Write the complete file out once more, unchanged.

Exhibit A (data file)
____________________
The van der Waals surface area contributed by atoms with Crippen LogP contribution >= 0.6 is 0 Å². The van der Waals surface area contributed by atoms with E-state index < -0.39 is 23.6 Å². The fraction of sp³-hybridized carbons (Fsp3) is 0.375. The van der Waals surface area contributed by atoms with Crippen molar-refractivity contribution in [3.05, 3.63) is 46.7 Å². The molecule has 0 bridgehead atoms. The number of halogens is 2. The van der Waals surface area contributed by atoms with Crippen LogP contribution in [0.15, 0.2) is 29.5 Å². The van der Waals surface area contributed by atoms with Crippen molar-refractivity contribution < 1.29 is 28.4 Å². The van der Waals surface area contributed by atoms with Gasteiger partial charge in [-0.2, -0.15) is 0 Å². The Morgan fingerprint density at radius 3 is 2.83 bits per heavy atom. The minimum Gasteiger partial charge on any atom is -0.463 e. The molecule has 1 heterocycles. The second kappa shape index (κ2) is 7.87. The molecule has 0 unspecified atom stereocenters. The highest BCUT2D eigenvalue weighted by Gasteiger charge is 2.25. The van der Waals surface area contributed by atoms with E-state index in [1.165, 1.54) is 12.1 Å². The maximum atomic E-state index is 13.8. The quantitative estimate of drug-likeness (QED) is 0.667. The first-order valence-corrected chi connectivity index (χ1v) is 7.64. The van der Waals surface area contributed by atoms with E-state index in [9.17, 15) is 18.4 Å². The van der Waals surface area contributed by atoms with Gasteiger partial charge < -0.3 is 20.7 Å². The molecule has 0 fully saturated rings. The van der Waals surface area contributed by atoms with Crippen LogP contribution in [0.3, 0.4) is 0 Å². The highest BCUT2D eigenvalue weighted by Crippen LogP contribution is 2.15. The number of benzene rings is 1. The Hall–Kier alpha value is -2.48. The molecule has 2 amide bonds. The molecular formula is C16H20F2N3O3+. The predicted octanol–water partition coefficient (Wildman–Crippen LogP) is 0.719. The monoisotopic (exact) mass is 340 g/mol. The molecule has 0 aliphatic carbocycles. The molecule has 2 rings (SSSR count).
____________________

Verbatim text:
The van der Waals surface area contributed by atoms with Crippen LogP contribution >= 0.6 is 0 Å². The van der Waals surface area contributed by atoms with E-state index < -0.39 is 23.6 Å². The fraction of sp³-hybridized carbons (Fsp3) is 0.375. The van der Waals surface area contributed by atoms with Crippen molar-refractivity contribution in [3.05, 3.63) is 46.7 Å². The molecule has 0 bridgehead atoms. The number of halogens is 2. The van der Waals surface area contributed by atoms with Crippen LogP contribution in [0.15, 0.2) is 29.5 Å². The van der Waals surface area contributed by atoms with Crippen molar-refractivity contribution < 1.29 is 28.4 Å². The van der Waals surface area contributed by atoms with Gasteiger partial charge in [-0.2, -0.15) is 0 Å². The Morgan fingerprint density at radius 3 is 2.83 bits per heavy atom. The minimum Gasteiger partial charge on any atom is -0.463 e. The molecule has 1 heterocycles. The second kappa shape index (κ2) is 7.87. The molecule has 0 unspecified atom stereocenters. The highest BCUT2D eigenvalue weighted by Gasteiger charge is 2.25. The van der Waals surface area contributed by atoms with E-state index in [1.165, 1.54) is 12.1 Å². The maximum atomic E-state index is 13.8. The quantitative estimate of drug-likeness (QED) is 0.667. The first-order valence-corrected chi connectivity index (χ1v) is 7.64. The van der Waals surface area contributed by atoms with E-state index in [9.17, 15) is 18.4 Å². The van der Waals surface area contributed by atoms with Gasteiger partial charge < -0.3 is 20.7 Å². The molecule has 0 fully saturated rings. The van der Waals surface area contributed by atoms with Crippen LogP contribution in [0.3, 0.4) is 0 Å². The highest BCUT2D eigenvalue weighted by Crippen LogP contribution is 2.15. The number of benzene rings is 1. The Hall–Kier alpha value is -2.48. The molecule has 2 amide bonds. The molecular formula is C16H20F2N3O3+. The predicted octanol–water partition coefficient (Wildman–Crippen LogP) is 0.719. The monoisotopic (exact) mass is 340 g/mol. The molecule has 0 aliphatic carbocycles. The molecule has 2 rings (SSSR count).